If you have asked me of the origination of unease, then I shall explain it to you in accordance with my understanding:
Whatever various forms of unease there are in the world, They originate founded in encumbering accumulation. (Pārāyanavagga)


Exalted in mind, just open and clearly aware, the recluse trained in the ways of the sages:
One who is such, calmed and ever mindful, He has no sorrows! -- Udana IV, 7


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Re: Unorthodox Vipassana

Postby Sacha G » Mon Sep 19, 2011 2:23 am

Hi
I found this document of Ajahn Amaro, of the link between Forest tradition teachings and Dzogchen.http://www.what-buddha-taught.net/Books9/Ajahn_Amaro_Small-Boat_Great-Mountain.pdf
Right in the Pali Canon, the Buddha points directly
to this. In the Udaμna (the collection of “Inspired Utterances”
of the Buddha), he says:
There is that sphere of being where there is no earth,
no water, no fire, nor wind; no experience of infinity
of space, of infinity of consciousness, of no-thingness,
or even of neither-perception-nor-non-perception; here
there is neither this world nor another world, neither
moon nor sun; this sphere of being I call neither a coming
nor a going nor a staying still, neither a dying nor
a reappearance; it has no basis, no evolution, and no
support: it is the end of dukkha. (ud. 8.1)
Rigpa, nondual awareness, is the direct knowing of this. It’s
the quality of mind that knows, while abiding nowhere.

The natural ability to separate mind (or mind-essence, to
use Dzogchen terminology) and mind objects is clearly reflected
in the Pali language. There are actually two different verbs
meaning “to be,” and they correspond to the conventional or
conditioned, and to the unconditioned. The verb “hoti” refers
to that which is conditioned and passes through time. These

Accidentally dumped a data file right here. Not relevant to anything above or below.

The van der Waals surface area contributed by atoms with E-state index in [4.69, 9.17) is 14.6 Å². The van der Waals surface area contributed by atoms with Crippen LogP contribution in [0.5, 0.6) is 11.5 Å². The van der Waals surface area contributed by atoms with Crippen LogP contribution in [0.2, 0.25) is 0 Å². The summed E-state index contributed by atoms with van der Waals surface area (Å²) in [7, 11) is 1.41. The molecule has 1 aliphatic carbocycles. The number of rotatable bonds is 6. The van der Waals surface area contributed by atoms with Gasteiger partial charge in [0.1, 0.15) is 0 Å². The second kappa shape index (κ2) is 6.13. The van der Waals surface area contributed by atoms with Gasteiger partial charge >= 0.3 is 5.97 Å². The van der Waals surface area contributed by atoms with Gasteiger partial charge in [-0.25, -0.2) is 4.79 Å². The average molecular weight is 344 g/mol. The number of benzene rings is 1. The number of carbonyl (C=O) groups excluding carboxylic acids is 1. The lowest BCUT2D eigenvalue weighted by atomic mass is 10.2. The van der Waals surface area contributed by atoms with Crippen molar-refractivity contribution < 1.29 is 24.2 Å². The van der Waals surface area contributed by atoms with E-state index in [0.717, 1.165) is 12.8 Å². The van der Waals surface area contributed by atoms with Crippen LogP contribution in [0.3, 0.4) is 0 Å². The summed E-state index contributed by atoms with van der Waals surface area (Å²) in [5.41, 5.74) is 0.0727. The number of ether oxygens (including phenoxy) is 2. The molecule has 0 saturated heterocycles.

are the common activities and the labels of various sense
impressions that we use regularly, and, for the most part,
unconsciously. Everyone agrees, for example, that water is
wet, the body is heavy, there are seven days in the week, and
I am a man.
The second verb, “atthi,” refers to the transcendental qualities
of being-ness. Being-ness, in this case, does not imply a
becoming, the world of time or identity. It reflects the unconditioned,
the unmanifest nature of mind


Sacha
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Re: Unorthodox Vipassana

Postby PeterB » Mon Sep 19, 2011 7:07 am

:goodpost:

Its been there all along. Its just that Theravadin folk are less likely to form themselves into a club within a club...

This is the basis of real Buddhist unity.
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Re: Unorthodox Vipassana

Postby pegembara » Mon Sep 19, 2011 7:27 am

Sacha G wrote:Hi
I just wanted to expose the unorthodox way I practice vipassana (not always but for a good part of my practice).
When I'm concentrated enough, I focus my awareness on the pure consciousness which appears "around" and "between" the thoughts (I hope it's clear enough). I would call this, "recognizing" of the pure consciousness.
Then I try to stay on it as much as I can, without paying attention to the thoughts. Like somebody looking at a mirror, and wanting to see the mirror itself, not the reflections.
When I leave the cushion, I try to be aware of my environment as just "phenomena" appearing on the surface of this consciousness, and I try to keep this detached awareness.
What do you think? Can you call this vipassana? Or does it sound more like zen/dzogchen/advaita? :juggling:
Thanx
Sacha


Isn't this seeing practising Buddha's teaching?

"There is the case, Moggallana, where a monk has heard, 'All phenomena are unworthy of attachment.' Having heard that all phenomena are unworthy of attachment, he fully knows all things. Fully knowing all things, he fully comprehends all things. Fully comprehending all things, then whatever feeling he experiences — pleasure, pain, neither pleasure nor pain — he remains focused on inconstancy, focused on dispassion, focused on cessation, focused on relinquishing with regard to that feeling. As he remains focused on inconstancy, focused on dispassion, focused on cessation, focused on relinquishing with regard to that feeling, he is unsustained by[4] anything in the world. Unsustained, he is not agitated. Unagitated, he is unbound right within. He discerns: 'Birth is ended, the holy life fulfilled, the task done. There is nothing further for this world.'
http://www.accesstoinsight.org/tipitaka ... .than.html
And what is right speech? Abstaining from lying, from divisive speech, from abusive speech, & from idle chatter: This is called right speech.